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@neo2551 Thank you! What is the advantage of combining with the JVM? Java libraries?


Java libraries, maturity, etc. I don't know how Python handles that but coming from Ruby, lots of things are immature or don't exist - for example, "lazy fetch" from databases, streamable files/compressed files in multiple formats, etc...

David Pham13:05:01

@nick.romer Not tight to JVM, but Clojure default behavior around immutable associative data structures (maps) and collections (vector) allows to free your mind about side effects and unexpected behavior. My favorite example:

d = {"a": 1}
# what is d?
You have no clue about d in python, because it might happen that f changes d . Hence your mind will have to switch levels of abstractions constantly. As for the JVM, I like the ability to write concurrent job with only the need to solve intrinsic problems from concurrency. And yes, Java libraries (but also all the JVM language, scala, groovy, kotlin if they expose a Java interface). In the end, it will depends on what you really value on your code base. Do you value stable and flexible APIs? Reasonability? Concision? Leverage? REPL? After writing a lot of python, I felt I could never reach the same pareto optimal between simplicty and reasonability in Python as in Clojure, so I decided to stop python, because I have better things to do in life. But obviously, it also reduced my marketability as there are fewer jobs in clojure as in python. That being said, the problem that Clojure exposes to you are so much more interesting (concurrency, design, scaling, leverage, testing) than in Python. One example is about testing. In Clojure, we are more or less sold on generative testing (property based testing) and most of tutorials (beginners and advanced) will guide you through this philosophy. In Python, intermediate tutorials or guide will be about setting up and tearing down your test because of side effects.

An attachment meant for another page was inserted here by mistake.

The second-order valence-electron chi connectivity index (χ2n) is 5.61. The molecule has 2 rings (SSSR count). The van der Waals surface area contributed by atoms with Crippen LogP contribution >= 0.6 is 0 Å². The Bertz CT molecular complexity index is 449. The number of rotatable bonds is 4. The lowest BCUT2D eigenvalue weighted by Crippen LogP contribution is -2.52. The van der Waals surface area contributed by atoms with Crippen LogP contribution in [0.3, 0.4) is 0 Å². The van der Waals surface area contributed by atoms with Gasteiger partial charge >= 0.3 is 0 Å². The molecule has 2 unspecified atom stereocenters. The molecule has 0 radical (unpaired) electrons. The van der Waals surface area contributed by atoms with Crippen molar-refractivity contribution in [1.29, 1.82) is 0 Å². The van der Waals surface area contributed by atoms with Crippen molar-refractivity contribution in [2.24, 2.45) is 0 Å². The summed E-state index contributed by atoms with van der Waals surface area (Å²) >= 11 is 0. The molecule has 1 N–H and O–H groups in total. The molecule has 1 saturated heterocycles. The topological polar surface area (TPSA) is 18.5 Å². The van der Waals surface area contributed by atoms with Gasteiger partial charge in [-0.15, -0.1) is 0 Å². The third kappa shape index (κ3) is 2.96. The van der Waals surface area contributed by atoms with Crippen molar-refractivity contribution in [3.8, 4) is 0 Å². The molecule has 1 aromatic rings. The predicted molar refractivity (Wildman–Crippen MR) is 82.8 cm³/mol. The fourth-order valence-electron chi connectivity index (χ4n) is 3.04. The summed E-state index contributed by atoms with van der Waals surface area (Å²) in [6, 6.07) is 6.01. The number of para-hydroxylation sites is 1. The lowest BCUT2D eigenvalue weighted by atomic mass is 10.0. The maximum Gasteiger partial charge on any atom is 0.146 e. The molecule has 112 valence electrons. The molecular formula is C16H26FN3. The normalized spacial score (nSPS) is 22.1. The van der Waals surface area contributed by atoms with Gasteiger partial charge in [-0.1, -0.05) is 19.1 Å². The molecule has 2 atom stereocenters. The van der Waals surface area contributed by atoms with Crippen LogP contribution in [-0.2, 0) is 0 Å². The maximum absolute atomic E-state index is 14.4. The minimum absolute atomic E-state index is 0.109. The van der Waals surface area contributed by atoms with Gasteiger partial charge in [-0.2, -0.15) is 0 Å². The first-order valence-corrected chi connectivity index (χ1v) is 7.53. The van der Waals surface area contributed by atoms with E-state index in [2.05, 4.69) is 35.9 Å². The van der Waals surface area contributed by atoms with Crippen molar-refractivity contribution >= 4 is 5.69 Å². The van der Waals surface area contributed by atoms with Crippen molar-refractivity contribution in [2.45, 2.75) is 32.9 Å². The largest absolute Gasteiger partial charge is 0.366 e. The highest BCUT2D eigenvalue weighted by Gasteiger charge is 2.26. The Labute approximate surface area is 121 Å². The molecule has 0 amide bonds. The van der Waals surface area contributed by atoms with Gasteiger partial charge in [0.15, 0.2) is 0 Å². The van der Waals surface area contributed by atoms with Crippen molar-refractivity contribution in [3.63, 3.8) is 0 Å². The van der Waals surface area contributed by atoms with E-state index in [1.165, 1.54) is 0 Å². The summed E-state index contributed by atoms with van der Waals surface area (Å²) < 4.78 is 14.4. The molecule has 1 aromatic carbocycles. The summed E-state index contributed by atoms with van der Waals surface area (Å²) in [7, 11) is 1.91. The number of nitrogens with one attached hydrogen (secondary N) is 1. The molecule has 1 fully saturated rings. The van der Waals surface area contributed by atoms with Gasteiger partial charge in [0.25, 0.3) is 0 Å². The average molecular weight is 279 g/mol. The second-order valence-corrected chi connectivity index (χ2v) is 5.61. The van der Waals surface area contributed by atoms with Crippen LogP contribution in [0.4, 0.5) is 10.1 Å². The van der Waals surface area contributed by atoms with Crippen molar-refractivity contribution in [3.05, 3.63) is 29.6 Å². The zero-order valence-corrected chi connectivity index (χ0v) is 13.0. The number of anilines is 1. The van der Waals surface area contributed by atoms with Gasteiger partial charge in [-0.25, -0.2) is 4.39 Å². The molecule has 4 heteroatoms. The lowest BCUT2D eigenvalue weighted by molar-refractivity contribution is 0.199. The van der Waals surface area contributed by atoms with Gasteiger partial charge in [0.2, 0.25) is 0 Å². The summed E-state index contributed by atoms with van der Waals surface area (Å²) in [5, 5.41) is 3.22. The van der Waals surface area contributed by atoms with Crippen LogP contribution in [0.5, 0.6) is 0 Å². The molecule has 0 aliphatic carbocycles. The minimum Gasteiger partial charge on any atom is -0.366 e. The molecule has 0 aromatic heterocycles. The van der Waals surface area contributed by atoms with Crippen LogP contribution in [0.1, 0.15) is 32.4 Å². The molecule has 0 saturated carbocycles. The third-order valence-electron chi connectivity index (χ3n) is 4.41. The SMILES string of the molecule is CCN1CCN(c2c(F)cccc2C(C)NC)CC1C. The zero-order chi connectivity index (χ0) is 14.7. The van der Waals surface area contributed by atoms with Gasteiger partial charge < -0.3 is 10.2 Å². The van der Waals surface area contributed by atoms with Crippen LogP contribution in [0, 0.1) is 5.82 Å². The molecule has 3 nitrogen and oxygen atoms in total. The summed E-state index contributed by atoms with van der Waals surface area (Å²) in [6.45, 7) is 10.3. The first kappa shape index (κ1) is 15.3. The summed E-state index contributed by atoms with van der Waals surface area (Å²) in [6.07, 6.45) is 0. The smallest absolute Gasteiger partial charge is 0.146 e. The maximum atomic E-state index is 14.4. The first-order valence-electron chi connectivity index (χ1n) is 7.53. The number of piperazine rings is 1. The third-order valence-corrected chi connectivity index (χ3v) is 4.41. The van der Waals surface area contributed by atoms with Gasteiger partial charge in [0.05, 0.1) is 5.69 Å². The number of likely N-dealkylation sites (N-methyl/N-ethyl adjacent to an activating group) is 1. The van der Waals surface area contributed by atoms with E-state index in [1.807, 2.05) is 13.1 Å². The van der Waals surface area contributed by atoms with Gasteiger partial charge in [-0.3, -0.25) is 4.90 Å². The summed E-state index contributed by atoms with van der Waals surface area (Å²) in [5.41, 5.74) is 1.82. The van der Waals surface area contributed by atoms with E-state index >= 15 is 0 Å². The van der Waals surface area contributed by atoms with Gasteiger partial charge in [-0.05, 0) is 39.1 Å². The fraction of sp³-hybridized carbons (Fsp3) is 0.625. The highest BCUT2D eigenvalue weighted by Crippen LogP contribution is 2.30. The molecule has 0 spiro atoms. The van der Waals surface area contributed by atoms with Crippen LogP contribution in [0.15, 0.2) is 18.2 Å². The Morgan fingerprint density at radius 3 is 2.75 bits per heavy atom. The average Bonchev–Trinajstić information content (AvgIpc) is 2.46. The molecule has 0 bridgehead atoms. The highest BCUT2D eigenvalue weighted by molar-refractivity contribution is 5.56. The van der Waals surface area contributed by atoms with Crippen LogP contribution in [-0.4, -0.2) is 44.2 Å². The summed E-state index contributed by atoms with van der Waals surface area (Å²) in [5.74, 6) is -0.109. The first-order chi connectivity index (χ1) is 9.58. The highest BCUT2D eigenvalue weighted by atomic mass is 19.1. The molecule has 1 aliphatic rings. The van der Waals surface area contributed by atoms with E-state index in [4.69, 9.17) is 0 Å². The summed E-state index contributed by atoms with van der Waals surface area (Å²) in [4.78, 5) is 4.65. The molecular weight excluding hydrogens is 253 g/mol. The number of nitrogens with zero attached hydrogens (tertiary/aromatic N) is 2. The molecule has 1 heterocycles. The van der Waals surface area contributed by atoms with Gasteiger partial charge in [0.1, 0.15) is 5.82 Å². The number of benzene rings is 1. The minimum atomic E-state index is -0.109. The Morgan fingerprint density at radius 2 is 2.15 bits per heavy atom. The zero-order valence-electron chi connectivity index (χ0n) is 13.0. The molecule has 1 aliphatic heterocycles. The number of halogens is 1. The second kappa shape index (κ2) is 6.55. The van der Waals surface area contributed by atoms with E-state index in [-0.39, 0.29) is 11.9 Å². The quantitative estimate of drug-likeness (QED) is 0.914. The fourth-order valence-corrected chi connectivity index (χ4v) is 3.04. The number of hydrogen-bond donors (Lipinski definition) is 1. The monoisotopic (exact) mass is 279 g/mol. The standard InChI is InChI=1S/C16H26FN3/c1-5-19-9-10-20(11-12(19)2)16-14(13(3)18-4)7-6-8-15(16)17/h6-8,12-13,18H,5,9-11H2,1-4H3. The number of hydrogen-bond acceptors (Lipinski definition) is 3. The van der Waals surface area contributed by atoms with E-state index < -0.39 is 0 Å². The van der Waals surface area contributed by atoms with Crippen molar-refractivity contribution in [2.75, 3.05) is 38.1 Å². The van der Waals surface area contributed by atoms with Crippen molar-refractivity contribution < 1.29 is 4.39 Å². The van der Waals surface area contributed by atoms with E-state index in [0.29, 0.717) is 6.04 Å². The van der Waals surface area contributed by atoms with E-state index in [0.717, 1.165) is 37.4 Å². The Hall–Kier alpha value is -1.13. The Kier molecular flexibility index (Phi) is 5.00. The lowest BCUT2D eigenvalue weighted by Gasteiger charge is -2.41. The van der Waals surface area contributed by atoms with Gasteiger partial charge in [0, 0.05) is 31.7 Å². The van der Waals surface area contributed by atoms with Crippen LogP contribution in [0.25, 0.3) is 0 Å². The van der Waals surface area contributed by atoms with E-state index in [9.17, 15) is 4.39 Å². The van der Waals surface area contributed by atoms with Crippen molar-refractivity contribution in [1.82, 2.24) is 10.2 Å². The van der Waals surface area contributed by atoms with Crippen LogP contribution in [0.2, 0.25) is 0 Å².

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David Pham14:05:51

And yes, ability to write UI with Clojure is also a big advantage in the data science world. Your dashboard library will just go to the dustbin and you will use vega-lite/plotly/d3.js/whatever-you-like with a sane reagent wrapper and it will look stunning.

David Pham14:05:40

Plus it will be portable to all plateforms and you will learn the real challenge of deployment, whereas with Python you will get stuck to whatever the dashboard library (like dash) will constrain you to do.

David Pham14:05:27

but it is only my anecdotal and opinionated experience, you should totally ask those who went back to python why they did so.


(The beautiful discussion today will probably disappear from slack in a few days. One place where it is conveniently archived is zulip: thanks to @eval2020's automatic archiving of selected slack channels.)

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